In this day and age, what the postman brings to our doorstep invariably consists mostly of the following: bills, bank statements, advertising and promotional materials, online purchases and magazine subscriptions (if any). When was the last time you got a snail mail from someone you loved? Remember the whoops of delight in reading something you could cherish? Quite possibly, it was a postcard you received.

A postcard is a traditional and rather slow way to send news, but it brings much joy to the recipients even if they may not receive it until after your return. This is especially true if you were in a place with a reputation of terrible postal service, or you didn’t get a chance to sit down and pen those few lines until your last days of the trip, or you were simply away for just a handful of days. Moreover, postcards make great souvenirs. If you come from a huge family and have an intricate network of friends who live worldwide like mine, there isn’t always luggage space or the budget to purchase plenty of small gifts for everyone, and a postcard is the little something that you can send on the go. Big on sentiments but without major monetary value that someone may try to steal (e.g. gift packages that went missing) or bringing financial burden on the recipients (e.g. stamp duties being charged) - it is a beautiful compromise.

red internet bus - franz josef, by geranddebs

red internet bus - franz josef, by geranddebs


This is likely to be the most convenient way to keep in touch, given relative ease to access the internet in most parts of the world. Many hostels or hotels nowadays should be wired to the cyberspace, often with in-house computers and free internet access for their guests. Alternatively, cybercafés are often abundant. Some savvy local entrepreneurs even create one-stop hubs that cater to traveller’s needs by not only offering internet services but also laundry service (where you would usually have to hang around and wait as it is), basic postal services (they have stamps and they will post your letters/postcards for you), backup CDs/DVDs (think all the photos in your memory card that you don’t want to lose), etc. It’s a win-win scenario: you get your stuff done with minimal hassle or tracking down places, they make their profits.

Travellers who are on the road with their own laptop, netbook or internet-enabled mobile phone (e.g. iPhone) can try to track for free wi-fi connections where available. Otherwise, messages can be composed ahead, stored in a memory device, and be copied and pasted for delivery in the internet café. (A side note: not all internet cafés allow your personal memory device be plugged in for use on their system.)

Social Networking Sites

E-mails are usually sent to only a handful of people that are closest to you, but if you are conscious about general news for everyone, this is when social networking sites come in handy. Many of us have access to Facebook, Twitter, Ning, MySpace, etc. that there is nearly no excuse to not take just a minute or two to post a couple of lines of status updates. You may also start on the photo sharing!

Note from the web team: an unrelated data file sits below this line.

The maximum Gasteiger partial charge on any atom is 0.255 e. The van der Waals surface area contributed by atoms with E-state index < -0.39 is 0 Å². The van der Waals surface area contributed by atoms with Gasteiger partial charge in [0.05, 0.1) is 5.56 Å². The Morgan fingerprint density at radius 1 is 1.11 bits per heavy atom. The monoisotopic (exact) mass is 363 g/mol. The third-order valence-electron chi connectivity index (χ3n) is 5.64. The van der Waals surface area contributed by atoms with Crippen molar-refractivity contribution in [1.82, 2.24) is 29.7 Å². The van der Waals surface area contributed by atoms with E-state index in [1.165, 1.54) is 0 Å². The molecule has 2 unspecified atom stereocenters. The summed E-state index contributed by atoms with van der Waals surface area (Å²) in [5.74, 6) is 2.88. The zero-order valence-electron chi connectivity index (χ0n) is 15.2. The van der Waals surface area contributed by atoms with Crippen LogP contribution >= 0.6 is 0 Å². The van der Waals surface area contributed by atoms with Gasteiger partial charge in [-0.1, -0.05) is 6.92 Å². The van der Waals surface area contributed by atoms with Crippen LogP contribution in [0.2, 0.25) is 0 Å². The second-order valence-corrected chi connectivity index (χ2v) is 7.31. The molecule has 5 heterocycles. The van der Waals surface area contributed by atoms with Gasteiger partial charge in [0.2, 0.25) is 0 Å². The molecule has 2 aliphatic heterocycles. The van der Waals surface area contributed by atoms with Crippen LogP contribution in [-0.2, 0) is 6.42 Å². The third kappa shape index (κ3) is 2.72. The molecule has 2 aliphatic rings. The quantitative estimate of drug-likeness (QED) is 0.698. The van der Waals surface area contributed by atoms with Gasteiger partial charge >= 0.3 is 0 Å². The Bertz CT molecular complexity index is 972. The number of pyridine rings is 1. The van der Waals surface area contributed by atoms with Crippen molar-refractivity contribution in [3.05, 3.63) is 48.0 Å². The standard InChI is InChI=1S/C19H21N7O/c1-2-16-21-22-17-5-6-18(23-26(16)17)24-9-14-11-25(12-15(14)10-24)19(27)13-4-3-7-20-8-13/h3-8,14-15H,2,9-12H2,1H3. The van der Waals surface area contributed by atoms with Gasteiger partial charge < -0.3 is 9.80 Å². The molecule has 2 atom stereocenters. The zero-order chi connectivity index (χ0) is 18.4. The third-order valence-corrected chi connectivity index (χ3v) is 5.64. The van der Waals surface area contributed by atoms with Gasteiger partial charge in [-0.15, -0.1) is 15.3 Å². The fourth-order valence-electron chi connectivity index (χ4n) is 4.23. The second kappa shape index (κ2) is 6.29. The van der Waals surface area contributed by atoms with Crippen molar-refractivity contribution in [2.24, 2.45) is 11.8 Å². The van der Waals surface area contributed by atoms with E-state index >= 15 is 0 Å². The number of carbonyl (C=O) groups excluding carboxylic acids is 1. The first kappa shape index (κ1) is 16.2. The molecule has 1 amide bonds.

Blog entries are your travel anecdotes with (or without) pictures and/or videos that everyone who has access to the blog can see. No more worries about sending emails that are too large due to the photo attachments. Or clogging up someone’s mailbox for pretty much the same reason. On top of that, your blog readers can catch up on the blog posts at a time that suits them, and come back to the entries over and over should they wish. You can even use it as a guide that you can send to other travellers when recommending or discouraging them for particular travel-related products/ tours/ locations.

Blog entries are your travel anecdotes with (or without) pictures and/or videos that everyone who has access to the blog can see.

Maintaining a blog while on the road is by no means easy. There are often so many activities to do and sights to see that computer time really is at the bottom of the list. Time is required to write the entries, to choose appropriate photos/videos, and to put everything together. It can be time consuming but it is worth the effort put into it. If you don’t already have a blog, why not start a TravellersPoint blog? It can be integrated with your photo albums as well as your itinerary maps on TP, making it a pretty awesome tool in comparison to most generic blog. And yes, it is free to set one up!

Instant Messengers/Chats

Chat in real time with your contacts that are online at the same time as you. Gmail users have integrated Google chat function. MSN users commonly use MSN messenger. Even Facebook has chat functionality. Or if you have too many contacts interspersed across the various systems, try an integrated client such as eBuddy.